John Hudson's picture

Regarding the APHA review of Adobe Garamond, this needs to be read not merely as an exhaustive critique of this typeface but also of the whole method of digital revivals at that time. Adobe Garamond was one of the first of such revivals, so the APHA article is especially interesting as a critical response not only to Robert's design but also to digital type in general.

The best design in your entire library? Kinesis MM.

Yikes, something else that Hrant and I agree on.

kakaze's picture

"Chris, look at the page range, dude. :-)
But basically the reviewer says the font doesn't do the original justice. "

Am I missing something? There's no way to read the article is there?

hrant's picture

You mean online? Not that I know of. But you could always do it the old-fashioned way: order a back issue; or maybe find a local university library to do an InterLibraryLoan for you.

hhp

kakaze's picture

bah

Thomas Phinney's picture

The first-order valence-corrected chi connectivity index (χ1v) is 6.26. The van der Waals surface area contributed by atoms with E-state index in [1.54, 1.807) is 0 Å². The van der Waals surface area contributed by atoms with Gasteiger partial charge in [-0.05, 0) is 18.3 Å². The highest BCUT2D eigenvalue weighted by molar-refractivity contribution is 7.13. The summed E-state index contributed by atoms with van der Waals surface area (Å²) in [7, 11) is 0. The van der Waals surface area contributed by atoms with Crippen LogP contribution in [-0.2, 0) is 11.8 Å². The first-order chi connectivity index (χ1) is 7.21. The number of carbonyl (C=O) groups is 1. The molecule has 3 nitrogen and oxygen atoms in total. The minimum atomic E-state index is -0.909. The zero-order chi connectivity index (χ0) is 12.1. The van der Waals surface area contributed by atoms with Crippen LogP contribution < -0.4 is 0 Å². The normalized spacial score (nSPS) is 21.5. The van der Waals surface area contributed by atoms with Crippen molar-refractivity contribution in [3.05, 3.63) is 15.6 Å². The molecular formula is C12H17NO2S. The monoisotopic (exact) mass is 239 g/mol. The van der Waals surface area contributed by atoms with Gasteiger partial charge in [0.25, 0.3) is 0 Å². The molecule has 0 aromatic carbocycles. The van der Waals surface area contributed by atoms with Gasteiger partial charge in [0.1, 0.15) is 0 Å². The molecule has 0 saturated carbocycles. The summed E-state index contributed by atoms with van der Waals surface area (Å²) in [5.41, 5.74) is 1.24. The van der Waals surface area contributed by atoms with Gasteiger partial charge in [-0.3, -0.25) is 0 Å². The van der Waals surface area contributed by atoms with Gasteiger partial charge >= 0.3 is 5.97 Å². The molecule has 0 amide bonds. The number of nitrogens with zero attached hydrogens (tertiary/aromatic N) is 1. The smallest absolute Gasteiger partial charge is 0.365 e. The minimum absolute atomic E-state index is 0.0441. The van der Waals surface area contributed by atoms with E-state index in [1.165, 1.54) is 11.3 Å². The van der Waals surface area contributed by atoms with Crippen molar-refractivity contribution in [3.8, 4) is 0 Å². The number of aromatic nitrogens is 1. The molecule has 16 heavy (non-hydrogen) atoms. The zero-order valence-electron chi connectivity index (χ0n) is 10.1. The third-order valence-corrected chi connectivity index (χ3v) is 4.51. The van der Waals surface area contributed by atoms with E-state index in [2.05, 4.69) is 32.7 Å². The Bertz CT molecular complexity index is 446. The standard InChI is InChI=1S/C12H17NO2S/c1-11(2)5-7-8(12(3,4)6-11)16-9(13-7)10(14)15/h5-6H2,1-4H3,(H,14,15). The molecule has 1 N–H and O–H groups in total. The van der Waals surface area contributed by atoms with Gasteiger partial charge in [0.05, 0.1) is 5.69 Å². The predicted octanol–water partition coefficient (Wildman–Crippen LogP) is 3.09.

I went and pulled out my copy of Printing History #26/27. I just thought I'd note that there are *two* reviews of Adobe Garamond in that issue. The one by Mark Argetsinger is quite critical, as Hrant notes. The one by Jerry Kelly is quite complimentary. After some minor criticisms, Kelly says that "nonetheless, Adobe Garamond is the most accurate derivation of Claude Garamond's types done to date, and a significant addition to the world's typographical resources. In fact, some of the face's less immediately obvious features contribute substantially to its beauty, and bear discussion." The summation at the end of his review is in a similar vein.

As for the Argetsinger review, it is quite interesting as well. His main criticisms of Adobe Garamond are that it:

- diverges more than needed from the original, particularly in areas of regularization

- is based on Garamond's punches without regard for their impression on paper (the latter being the way the types appeared in actual use)